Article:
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. Last Updated: 07/27/2016

Business in Brief

9% Industry Growth

The Associated Press

Industrial production grew 9 percent in 2000, the State Statistics Committee reported Friday, a welcome boost after years of decline, but slightly lower than forecast.

Industrial production grew at an impressive pace in the first part of the year but the growth slowed as the year waned. Earlier projections had been for 10 percent annual growth.

The largest boost was in light industry, up 22 percent from 1999, followed by the medical, metallurgy and chemical industries, the statistics committee said, Interfax reported.

Industrial production lagged or declined through much of the 1990s, but enjoyed a boost after the 1998 collapse of the ruble made imports prohibitively expensive for most Russians, boosting domestic producers.




$12.4Bln in VAT

The Moscow Times

The collection of value-added taxes last year amounted to 353 billion rubles ($12.4 billion) — 126 billion rubles more than was collected in 1999, Prime-Tass reported First Deputy Tax Minister Vladimir Gusev as saying Friday.

The amount of VAT actually paid to the federal budget during the same period was just 269 billion rubles, compared with 162 billion the year before, Gusev said.

Gusev said the difference in the collection figures and the amount actually paid into the budget was due to VAT refunds.




Uralmash ADRs

The Moscow Times

No. 1 machinery producer Uralmash-Izhora holding company has been given the green light by the U.S. Securities and Exchange Commissions to issue level-one American Depositary Receipts, Prime-Tass quoted company head Kakha Bendukidze as saying Friday.

The conversion of Uralmash-Izhora shares into ADR-1 shares is the company's second entry on international markets. The SEC earlier gave the go-ahead for the company's ADR issue currently trading on German exchanges in Munich, Berlin and Stuttgart, as well as the NEWEX and OTC markets, Prime-Tass reported.

Uralmash-Izhora, formerly known as Uralmash Zavody, currently makes everything from torpedoes to sausages. It accounts for roughly 60 percent of all the heavy machinery produced in the country, mainly in the oil, mining, drilling, energy and shipbuilding industries.




WTO Bid Backed

The Moscow Times

U.S. President George W. Bush's administration should give priority to Russia's bid to join the World Trade Organization, Prime-Tass quoted outgoing U.S. Trade Representative Charlene Barshefsky as saying Friday.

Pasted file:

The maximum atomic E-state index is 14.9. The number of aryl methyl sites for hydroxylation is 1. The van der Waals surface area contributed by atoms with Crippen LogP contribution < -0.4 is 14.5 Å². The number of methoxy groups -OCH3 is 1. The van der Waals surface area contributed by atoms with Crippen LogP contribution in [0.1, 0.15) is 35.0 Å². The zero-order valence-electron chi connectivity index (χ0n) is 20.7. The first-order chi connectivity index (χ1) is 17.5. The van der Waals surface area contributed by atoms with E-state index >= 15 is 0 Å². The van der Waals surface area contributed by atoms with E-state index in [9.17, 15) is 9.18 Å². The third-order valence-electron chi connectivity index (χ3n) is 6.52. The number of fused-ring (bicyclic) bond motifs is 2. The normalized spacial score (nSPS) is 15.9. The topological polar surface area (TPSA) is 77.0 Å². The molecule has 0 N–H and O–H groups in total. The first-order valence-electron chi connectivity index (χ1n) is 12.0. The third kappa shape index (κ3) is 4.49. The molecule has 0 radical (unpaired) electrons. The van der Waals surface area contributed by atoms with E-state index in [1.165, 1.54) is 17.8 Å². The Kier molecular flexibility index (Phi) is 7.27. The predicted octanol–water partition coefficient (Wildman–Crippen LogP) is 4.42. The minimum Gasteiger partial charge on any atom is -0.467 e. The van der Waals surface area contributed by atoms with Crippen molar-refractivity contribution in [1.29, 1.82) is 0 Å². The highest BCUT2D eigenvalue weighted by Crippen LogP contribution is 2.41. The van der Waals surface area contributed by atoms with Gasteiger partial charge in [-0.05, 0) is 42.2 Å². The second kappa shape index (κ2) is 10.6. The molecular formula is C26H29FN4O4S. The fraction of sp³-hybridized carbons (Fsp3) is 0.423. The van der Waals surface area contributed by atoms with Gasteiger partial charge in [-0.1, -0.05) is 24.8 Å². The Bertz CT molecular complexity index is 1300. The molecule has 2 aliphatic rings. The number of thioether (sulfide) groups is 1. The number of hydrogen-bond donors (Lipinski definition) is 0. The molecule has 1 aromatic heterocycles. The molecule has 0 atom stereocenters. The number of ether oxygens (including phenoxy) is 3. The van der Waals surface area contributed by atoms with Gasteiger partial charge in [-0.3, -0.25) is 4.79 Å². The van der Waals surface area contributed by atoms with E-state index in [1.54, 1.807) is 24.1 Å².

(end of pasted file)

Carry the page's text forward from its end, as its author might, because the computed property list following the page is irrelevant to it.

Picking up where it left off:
In her farewell speech in Washington, Barshefsky said that the new U.S. administration should concentrate on Russia's accession to the WTO, much like the previous Democratic administration gave priority attention to China's bid, the news agency reported.

Barshefsky also encouraged President Vladimir Putin to personally make political initiatives to the WTO, Prime-Tass said.




Alfa Eyes EU Bank

The Moscow Times

Powerful Alfa Group heads Mikhail Fridman and Pyotr Aven left bankers puzzled last week after announcing that Alfa Bank was negotiating the purchase of a bank in the European Union for a mere $10 million, Vedomosti reported Friday.

"You can get something respectable for $50 million to $100 million, but for that kind of money you're looking at either something very small or 'deceased,'" said Mikhail Kuzovlev, deputy president of Probiznesbank. Alfa Bank could be thinking about working in the private banking sector, he added.

The business daily suggested that the bank under consideration may be registered in Europe, but belong to Russian structures. The Central Bank valued its stake in its Luxembourg subsidiary in EastWest United Bank at $15 million last year — a figure approaching that of the Alfa Bank proposal.




French Bank Plans

Vedemosti

The Central Bank and Natexis Banques Populaires — France's former foreign trade bank — have signed a protocol for the creation of an NBP subsidiary in Moscow, the Central Bank said last week.

Currently 22 banks with 100 percent foreign capital operate in Russia, three of which are French.

NBP's head office and its Moscow representative office declined to comment.

The new bank is to be established over the next year and its charter capital has yet to be determined.

The bank's activities will be universal. Until 1984 the French Bank of Foreign Trade operated as a kind of French export-import bank, occupying 136th place internationally in terms of its assets. After its privatization in 1995 it was bought by Credit Nationale. In 1997 it opened a rep office in Moscow and last year was taken over by NBP.




Market Gains 2.4%

Reuters

Shares clung precariously to the day's gains until the close Friday as utilities shares settled down after a morning rally, and blue chip LUKoil descended into negative territory.

The dollar-denominated Moscow Times Index of 50 leading stocks rose 2.38 percent to 23.281 on turnover of $139.30 million.

The key RTS index closed up 2.32 percent to 171.996 on volumes of $23.45 million. The broader Reuters Russian Composite was up 2.19 percent to 1,395.30.

Pavel Naumenko, head of sales and trading at Renaissance Capital, said that after nearly two weeks of gains, punctuated only by a small correction on Thursday, the market had over-reached itself.

LUKoil closed down 2.19 percent at $11.170, while fellow oil firms Surgutneftegaz closed up 3.69 percent to $0.2530 and Tatneft rose 1.45 percent to $0.4535.

Utilities saw the day's biggest gains. Moscow electric company Mosenergo closed up 4.68 percent at $0.0291, and national power grid Unified Energy Systems rose 5.85 percent to $0.0995.